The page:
Conflicting expectations. Consider this: Some people believe you should never charge interest on a loan to a family member, while others see nothing wrong with doing so. Some people expect the parents to always pay when the family goes out to dinner, even when the children are working adults, while other people do not. And some folks believe the only fair way to divide up an estate is evenly among the children, while others think it's appropriate to consider how loving, supportive, and helpful each child has been. Conflicting expectations such as these are common. And since courtship typically doesn't involve vetting your spouse-to-be on such issues, an otherwise happy marriage can run into real turbulence when, for example, the husband discovers that even his wife never expected her brother to repay the $1,000 the couple lent him.
Another trouble spot is secrets. It may be that the wife is slipping money to her family and not telling her husband. It may be that the husband is a spendthrift and the wife feels she needs to hide her bonuses from him. Or it may be that the husband is secretly investing in the stocks of companies that he knows his wife feels are not socially responsible. Whatever the secret, when it comes to light, the person who was kept in the dark feels betrayed, and a sense of betrayal is, need we say, never good for a marriage.
The arrival of the bill at the end of a meal can be very awkward. What should you do when your dining companion insists on treating you, but you don't really feel comfortable with that? What about when you ordered a cheap meal and no alcohol, and your martini-downing friend wants to split the bill evenly?
There are three rules for dealing with a money-and-relationship problem: Nip it in the bud. Learn to say no. And don't lose sight of who the good guy is—you, not your friend or relative who's trying to make you feel petty for caring about money. All three apply in these dining dilemmas. In particular, if you don't want a friend to treat you, say "No." Or make that "No, thank you. It's nice of you to offer, but I insist on paying for my own meal." If he or she refuses to take no for an answer, the next time you go out to dinner together, take the waiter aside at the beginning of the evening and tell him you want the check delivered to you. Then insist on paying it. If you like, you can tell your friend as you do so, "This time it's my turn. But in the future, why don't we just split the check?"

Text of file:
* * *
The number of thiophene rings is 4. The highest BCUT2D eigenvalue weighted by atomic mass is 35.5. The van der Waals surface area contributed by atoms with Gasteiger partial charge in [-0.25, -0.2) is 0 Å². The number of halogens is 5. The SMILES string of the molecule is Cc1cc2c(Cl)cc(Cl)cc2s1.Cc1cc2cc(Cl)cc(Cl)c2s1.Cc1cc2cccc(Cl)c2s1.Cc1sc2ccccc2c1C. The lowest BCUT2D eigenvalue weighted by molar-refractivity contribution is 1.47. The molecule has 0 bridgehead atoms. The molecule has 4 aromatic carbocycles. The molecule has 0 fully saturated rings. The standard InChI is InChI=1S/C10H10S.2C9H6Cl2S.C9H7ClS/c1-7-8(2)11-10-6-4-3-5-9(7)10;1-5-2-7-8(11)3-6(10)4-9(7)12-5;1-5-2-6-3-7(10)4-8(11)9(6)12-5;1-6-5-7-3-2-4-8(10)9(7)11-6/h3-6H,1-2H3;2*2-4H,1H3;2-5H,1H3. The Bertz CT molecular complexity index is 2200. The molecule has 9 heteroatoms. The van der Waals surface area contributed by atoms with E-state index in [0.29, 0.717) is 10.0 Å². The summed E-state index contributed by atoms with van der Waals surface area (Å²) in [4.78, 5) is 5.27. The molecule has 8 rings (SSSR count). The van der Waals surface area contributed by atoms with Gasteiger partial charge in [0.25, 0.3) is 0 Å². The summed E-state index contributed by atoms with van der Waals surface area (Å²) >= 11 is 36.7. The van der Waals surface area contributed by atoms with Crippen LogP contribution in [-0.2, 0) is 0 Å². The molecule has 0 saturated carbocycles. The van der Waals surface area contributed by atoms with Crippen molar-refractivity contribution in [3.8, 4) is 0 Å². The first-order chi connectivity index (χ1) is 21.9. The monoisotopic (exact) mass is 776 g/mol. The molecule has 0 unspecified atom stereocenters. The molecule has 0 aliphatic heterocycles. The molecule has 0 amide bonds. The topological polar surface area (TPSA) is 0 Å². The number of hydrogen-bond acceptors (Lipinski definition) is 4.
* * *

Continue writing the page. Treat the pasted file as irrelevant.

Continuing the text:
Why is this important? Of course, it's fine to allow someone the pleasure of buying you a meal. But if you allow that person to treat you to every meal, you are assigning to your friend the higher status that comes with being your patron. That's a dynamic best nipped in the bud.
As for the opposite type of problem—that is, the friend who wants you to pay for half of his martinis and chateaubriand while he pays for half of your iced tea and pasta primavera—the solution once again is to speak up. You won't be the first person to reach for the dinner tab and say, "It looks to me like your share is about $80 and mine is about $40." Nor will you be the first person to request separate checks or, if he does all the drinking, a bar tab separate from the food tab.
Please help me with my own awkward money situation: What should I do if my friend always suggests meeting at restaurants that are beyond my budget?
We mentioned earlier that money-and-relationship trouble often brews when siblings or friends have significantly different levels of income. This isn't much of a problem in, say, Saudi Arabia, where, if you have a lot of money, everyone you're close to does as well. But in America, significant disparities in wealth among friends and family are quite common. The only solution in the situation you've described is to tell your friend upfront that you prefer to go to restaurants where the tab is not likely to be more than, say, $50 a person or whatever your budget permits. There is no need to be apologetic. Remember: You've done nothing wrong—though, of course, it's important to be polite.